Syracuse flashes balanced attack in 61-53 win over Clemson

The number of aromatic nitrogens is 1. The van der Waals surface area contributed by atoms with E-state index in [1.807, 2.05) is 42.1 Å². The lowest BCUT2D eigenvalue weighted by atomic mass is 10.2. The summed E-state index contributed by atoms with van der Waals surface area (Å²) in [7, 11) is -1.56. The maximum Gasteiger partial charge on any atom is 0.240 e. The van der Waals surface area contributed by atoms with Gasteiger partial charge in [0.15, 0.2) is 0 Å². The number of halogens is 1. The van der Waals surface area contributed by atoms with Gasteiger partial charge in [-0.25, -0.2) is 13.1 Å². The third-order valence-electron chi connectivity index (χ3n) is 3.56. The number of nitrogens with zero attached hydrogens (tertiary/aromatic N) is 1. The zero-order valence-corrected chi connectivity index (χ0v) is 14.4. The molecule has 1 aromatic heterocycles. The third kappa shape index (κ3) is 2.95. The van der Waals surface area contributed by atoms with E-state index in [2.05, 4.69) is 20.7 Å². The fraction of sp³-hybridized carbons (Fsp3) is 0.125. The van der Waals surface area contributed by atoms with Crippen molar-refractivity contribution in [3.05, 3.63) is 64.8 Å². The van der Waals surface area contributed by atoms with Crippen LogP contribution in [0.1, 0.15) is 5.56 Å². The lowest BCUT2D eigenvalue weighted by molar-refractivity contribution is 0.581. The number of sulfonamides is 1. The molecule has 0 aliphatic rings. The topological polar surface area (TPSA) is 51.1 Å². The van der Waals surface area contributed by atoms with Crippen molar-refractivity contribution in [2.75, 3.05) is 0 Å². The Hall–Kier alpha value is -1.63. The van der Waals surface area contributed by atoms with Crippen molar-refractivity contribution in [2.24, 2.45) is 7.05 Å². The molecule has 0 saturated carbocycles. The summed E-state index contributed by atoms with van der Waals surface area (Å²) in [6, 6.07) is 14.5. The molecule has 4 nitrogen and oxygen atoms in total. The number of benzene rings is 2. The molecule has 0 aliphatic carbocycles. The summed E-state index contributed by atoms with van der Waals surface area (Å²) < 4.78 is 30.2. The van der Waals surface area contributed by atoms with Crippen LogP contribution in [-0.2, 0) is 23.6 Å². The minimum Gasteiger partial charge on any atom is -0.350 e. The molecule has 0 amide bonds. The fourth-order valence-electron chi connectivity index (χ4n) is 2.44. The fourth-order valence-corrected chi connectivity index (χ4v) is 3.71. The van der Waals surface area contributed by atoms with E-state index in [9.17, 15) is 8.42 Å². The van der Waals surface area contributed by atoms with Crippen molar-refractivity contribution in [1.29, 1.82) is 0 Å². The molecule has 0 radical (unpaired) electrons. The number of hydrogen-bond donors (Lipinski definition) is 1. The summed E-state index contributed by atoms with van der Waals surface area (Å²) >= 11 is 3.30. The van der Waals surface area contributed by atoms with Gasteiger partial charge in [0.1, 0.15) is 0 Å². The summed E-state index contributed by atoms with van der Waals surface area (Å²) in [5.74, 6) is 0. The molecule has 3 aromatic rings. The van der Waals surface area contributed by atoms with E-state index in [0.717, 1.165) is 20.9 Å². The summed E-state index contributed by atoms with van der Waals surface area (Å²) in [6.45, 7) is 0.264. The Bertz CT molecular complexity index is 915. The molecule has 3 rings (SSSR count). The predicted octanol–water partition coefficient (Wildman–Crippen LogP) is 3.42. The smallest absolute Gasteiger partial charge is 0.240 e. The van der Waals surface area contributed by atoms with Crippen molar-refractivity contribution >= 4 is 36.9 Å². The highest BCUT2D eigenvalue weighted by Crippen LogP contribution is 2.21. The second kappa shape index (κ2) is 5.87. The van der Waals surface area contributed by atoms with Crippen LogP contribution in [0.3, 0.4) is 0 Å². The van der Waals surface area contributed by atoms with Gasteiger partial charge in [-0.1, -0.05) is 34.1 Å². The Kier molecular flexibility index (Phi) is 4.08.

first_imgIt was an unfamiliar situation for Syracuse as Marek Dolezaj pushed transition. He pulled up near the top of the key and fired a bounce pass to a cutting Oshae Brissett from the left wing.Brissett caught the pass in stride and slammed it home, throwing his hands up as the Carrier Dome crowd erupted and the Orange took an 11-point first-half lead.In its conference home opener, Syracuse (11-4, 2-0 Atlantic Coast) started hot and never looked back, controlling nearly every aspect of the game in a 61-53 win over Clemson (10-5, 0-2) on Wednesday night. For all but 36 seconds, Syracuse sat in the driver’s seat, never trailing. But unlike other big wins this season where Syracuse’s scoring trio — Tyus Battle, Brissett and Elijah Hughes — ran the offense, the Orange uncharacteristically flashed a balanced attack, one that gave them the momentum it needed to win its second-straight conference matchup.It came just four days after Syracuse’s win on the road against Notre Dame, when head coach Jim Boeheim addressed the media about his big three.“They have to show up,” the 43-year head coach said. “If they don’t we aren’t going to win. We depend on those guys.”AdvertisementThis is placeholder textWhile all three players combined for 35 points against Clemson, shots did not fall as often. Brissett and Battle missed all 10 of their shots from 3 and Hughes shot just 40 percent from the floor.Yet for the first time all year, Syracuse looked comfortable the entire game on its home court. For the second time this season, Frank Howard found himself in double-figures and shot 50 percent from the floor. Dolezaj added 10 points and nailed a pair of 3s, too.“I think (the offense is) really deadly (with four or five scorers),” Dolezaj said, who shot 50 percent from 3. “Usually last year we only had three players who could score. And now we have four, maybe five. We are really getting better.”It gave a glimpse at the potential Syracuse’s offense has, one that wasn’t balanced in any of SU’s nonconference slate, nor its ACC opener at Notre Dame. Brissett, Battle and Hughes accounted for 58 of the Orange’s 72 points in that win.There wasn’t anything different about the offense. SU kept firing 3s despite shooting 23 percent from deep, an area its struggled in all season — outside of Notre Dame. But instead of losing on that precedent, however, SU attacked the paint. The five starters combined for a 62 percent clip from inside the arc, and Bourama Sidibe added a make off the bench.Tony Coffield | Contributing Photographer“No one had a huge night,” said Battle, who finished with 12 points and three assists. “Thought we were all just being aggressive and looking for our shot and trying to make something happen on the offensive end. And that’s how we have to play.”Syracuse’s defense held its own the entire game, stymieing a Clemson offense that entered Wednesday ranked 10th in the country in 2-point field goal percentage, per kenpom.com. Sidibe, just days after making two huge defensive stops against Notre Dame, blocked three shots in 16 minutes.All the while, Paschal Chukwu, SU’s former starting center, sat on the bench in his long-sleeved orange shirt and white headband. Dolezaj and Sidibe rotated in and out for each other. For the first time all season, Chukwu didn’t log a single minute and Boeheim added postgame he was not battling injury.There were times when Clemson had an opportunity to claw its way back into the game, though. Early in the second half, the Tigers made back-to-back 3s to cut the deficit to just two possessions. Soon after, SU flashed a full-court press to combat the Tigers’ slight momentum shift.A Clemson turnover then resulted in a Dolezaj 3 from the right wing. On the next play, another turnover ended up with a Hughes 3 from the top of the key. Each time, the Carrier Dome crowd grew louder.Syracuse eviscerated the Clemson momentum by creating turnovers. The Tigers rank 273th in the country in offensive turnover percentage and turn the ball over 14.6 times per game. By game’s end, Clemson had 17 turnovers. Two came in the opening minutes, with Dolezaj drawing a pair of charges against the Clemson big men. There were strips inside the paint and errant passes trying to push the tempo, trying to beat SU full-court press that formed mid game.“One of the keys when we got (up) six, we pressed,” Boeheim said. “We got two big turnovers and scores and went up 12. The press served as purpose … and that gave us enough separation.”Whatever Clemson tried, Syracuse had an answer for. The Tigers shot a season-worst 35.8 percent from the field and couldn’t figure out how to buck its season-long 3-point woes.While Syracuse’s offense regressed slightly in the second half, the Orange never lost control, staying the course as an eight-point halftime lead turned into an eight-point win.After four nonconference losses, the Orange stumbled into ACC play with added importance on each game. No SU team has ever made the NCAA Tournament with four nonconference losses. Starting off conference play with a pair of wins became necessary for a Syracuse team beginning to find its groove. And through the efforts of its rarely-seen balanced attack on Wednesday, the Orange may have help outside of their scoring trio.“Takes a lot of pressure off our main scorers,” said Brissett. “We have guys that can really come in and make a spark.” Comments Facebook Twitter Google+ Published on January 9, 2019 at 10:15 pm Contact Charlie: [email protected] | @charliedisturcolast_img read more